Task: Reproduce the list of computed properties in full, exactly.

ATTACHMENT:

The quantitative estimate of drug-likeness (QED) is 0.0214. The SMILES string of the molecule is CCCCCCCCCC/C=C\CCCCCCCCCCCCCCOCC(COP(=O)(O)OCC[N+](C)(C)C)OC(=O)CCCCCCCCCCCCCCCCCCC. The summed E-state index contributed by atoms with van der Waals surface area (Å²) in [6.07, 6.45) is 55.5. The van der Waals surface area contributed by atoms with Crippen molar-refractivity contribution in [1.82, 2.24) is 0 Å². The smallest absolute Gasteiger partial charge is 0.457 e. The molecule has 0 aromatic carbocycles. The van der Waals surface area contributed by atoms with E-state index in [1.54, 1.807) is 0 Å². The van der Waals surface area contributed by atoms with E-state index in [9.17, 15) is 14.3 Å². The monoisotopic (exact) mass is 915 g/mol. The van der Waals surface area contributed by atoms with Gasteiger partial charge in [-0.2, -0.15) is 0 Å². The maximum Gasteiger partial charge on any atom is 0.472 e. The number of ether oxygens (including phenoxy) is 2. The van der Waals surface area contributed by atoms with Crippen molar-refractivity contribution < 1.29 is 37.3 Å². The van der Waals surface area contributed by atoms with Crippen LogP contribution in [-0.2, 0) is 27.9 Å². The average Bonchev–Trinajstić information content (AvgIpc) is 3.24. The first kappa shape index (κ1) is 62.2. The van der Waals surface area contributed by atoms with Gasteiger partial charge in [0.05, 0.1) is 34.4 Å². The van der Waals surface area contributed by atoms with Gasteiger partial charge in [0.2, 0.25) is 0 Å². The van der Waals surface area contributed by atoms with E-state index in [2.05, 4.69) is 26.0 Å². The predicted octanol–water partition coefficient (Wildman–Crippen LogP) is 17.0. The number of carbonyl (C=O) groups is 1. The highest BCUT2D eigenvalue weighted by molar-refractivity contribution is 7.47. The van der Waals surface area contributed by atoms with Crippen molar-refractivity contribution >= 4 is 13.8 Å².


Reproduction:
The quantitative estimate of drug-likeness (QED) is 0.0214. The SMILES string of the molecule is CCCCCCCCCC/C=C\CCCCCCCCCCCCCCOCC(COP(=O)(O)OCC[N+](C)(C)C)OC(=O)CCCCCCCCCCCCCCCCCCC. The summed E-state index contributed by atoms with van der Waals surface area (Å²) in [6.07, 6.45) is 55.5. The van der Waals surface area contributed by atoms with Crippen molar-refractivity contribution in [1.82, 2.24) is 0 Å². The smallest absolute Gasteiger partial charge is 0.457 e. The molecule has 0 aromatic carbocycles. The van der Waals surface area contributed by atoms with E-state index in [1.54, 1.807) is 0 Å². The van der Waals surface area contributed by atoms with E-state index in [9.17, 15) is 14.3 Å². The monoisotopic (exact) mass is 915 g/mol. The van der Waals surface area contributed by atoms with Gasteiger partial charge in [-0.2, -0.15) is 0 Å². The maximum Gasteiger partial charge on any atom is 0.472 e. The number of ether oxygens (including phenoxy) is 2. The van der Waals surface area contributed by atoms with Crippen molar-refractivity contribution < 1.29 is 37.3 Å². The van der Waals surface area contributed by atoms with Crippen LogP contribution in [-0.2, 0) is 27.9 Å². The average Bonchev–Trinajstić information content (AvgIpc) is 3.24. The first kappa shape index (κ1) is 62.2. The van der Waals surface area contributed by atoms with Gasteiger partial charge in [0.05, 0.1) is 34.4 Å². The van der Waals surface area contributed by atoms with Gasteiger partial charge in [0.2, 0.25) is 0 Å². The van der Waals surface area contributed by atoms with E-state index in [2.05, 4.69) is 26.0 Å². The predicted octanol–water partition coefficient (Wildman–Crippen LogP) is 17.0. The number of carbonyl (C=O) groups is 1. The highest BCUT2D eigenvalue weighted by molar-refractivity contribution is 7.47. The van der Waals surface area contributed by atoms with Crippen molar-refractivity contribution >= 4 is 13.8 Å².